"the new york times magazine" Discussed on 105.3 The Fan

105.3 The Fan

02:22 min | 2 years ago

"the new york times magazine" Discussed on 105.3 The Fan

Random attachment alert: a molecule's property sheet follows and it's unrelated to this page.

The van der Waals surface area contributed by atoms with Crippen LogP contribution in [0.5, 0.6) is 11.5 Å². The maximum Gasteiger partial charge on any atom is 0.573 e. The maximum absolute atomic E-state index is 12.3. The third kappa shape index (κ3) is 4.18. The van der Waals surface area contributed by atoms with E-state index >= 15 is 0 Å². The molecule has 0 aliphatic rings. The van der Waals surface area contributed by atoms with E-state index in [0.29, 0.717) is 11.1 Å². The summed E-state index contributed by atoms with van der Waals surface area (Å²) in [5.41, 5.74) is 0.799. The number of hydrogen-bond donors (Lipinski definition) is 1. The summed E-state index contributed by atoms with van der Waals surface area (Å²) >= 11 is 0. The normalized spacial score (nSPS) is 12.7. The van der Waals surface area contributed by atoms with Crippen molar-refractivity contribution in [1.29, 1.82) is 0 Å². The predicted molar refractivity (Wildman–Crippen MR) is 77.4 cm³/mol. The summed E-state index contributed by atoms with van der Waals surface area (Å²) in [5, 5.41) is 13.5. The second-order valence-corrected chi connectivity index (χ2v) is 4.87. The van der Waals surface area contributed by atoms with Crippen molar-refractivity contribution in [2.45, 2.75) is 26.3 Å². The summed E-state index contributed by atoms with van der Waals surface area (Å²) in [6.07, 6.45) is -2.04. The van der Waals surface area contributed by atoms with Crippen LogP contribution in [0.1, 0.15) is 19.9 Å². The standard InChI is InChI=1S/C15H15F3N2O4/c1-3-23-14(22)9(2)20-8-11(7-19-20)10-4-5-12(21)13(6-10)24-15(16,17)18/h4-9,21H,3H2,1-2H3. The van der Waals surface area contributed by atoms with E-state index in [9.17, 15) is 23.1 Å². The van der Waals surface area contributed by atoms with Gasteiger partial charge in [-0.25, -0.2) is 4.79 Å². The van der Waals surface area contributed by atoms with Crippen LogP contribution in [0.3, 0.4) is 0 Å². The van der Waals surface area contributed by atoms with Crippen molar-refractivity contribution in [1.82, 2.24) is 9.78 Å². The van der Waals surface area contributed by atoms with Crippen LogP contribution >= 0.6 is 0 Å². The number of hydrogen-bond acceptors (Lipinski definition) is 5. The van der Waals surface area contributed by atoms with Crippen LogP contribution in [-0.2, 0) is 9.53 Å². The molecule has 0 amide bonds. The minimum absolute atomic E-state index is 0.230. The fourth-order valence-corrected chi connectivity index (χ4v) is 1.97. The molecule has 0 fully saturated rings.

"Thrilled if that's yours go seven if we could just see this titanic struggle between like i said greatest maybe the greatest player of all time against maybe the greatest team of all time let me about the new ones like i live on a coast but i'm really mid westerner you live in the midwest but you're really a coastal elite who's upset about x bicoastal bill man that's your nickname extent you're right you write for the new york times magazine and magazine mr every man every man you know brad stevens really well you knew a butler you actually in his office like two hours before danny ainge call them at butler and offering the job to be the celtics head coach and so few people have the answer but if anyone does that i know and maybe you how what are the limits of this guy's ability to take the players in front of him and over chief using analytics he was the head of the curve with analytics and using just i think great motivational techniques he gets more out of the players than any coach i've ever seen i i am so excited to see what that franchise will look like at full strength next year and i do not think it's crazy that that's we'd see a celtics warriors finals and i would absolutely consulting for chance at winning if you're on the show on twitter at read four grave on cbs sports h q the author of several excellent pieces of work and g q magazine the new york times magazine and the author along with me of the worst fantasy baseball team ever were playing actually another deal stand come on jordan dl james ward on that part of the show on the board not tonight playing against us i'm sure we'll go one nine this week read i want to tell you this national radio i blame you darling it was the mookie betts it wasn't very bad idea if you weren't my friend i would fire you you are my friend.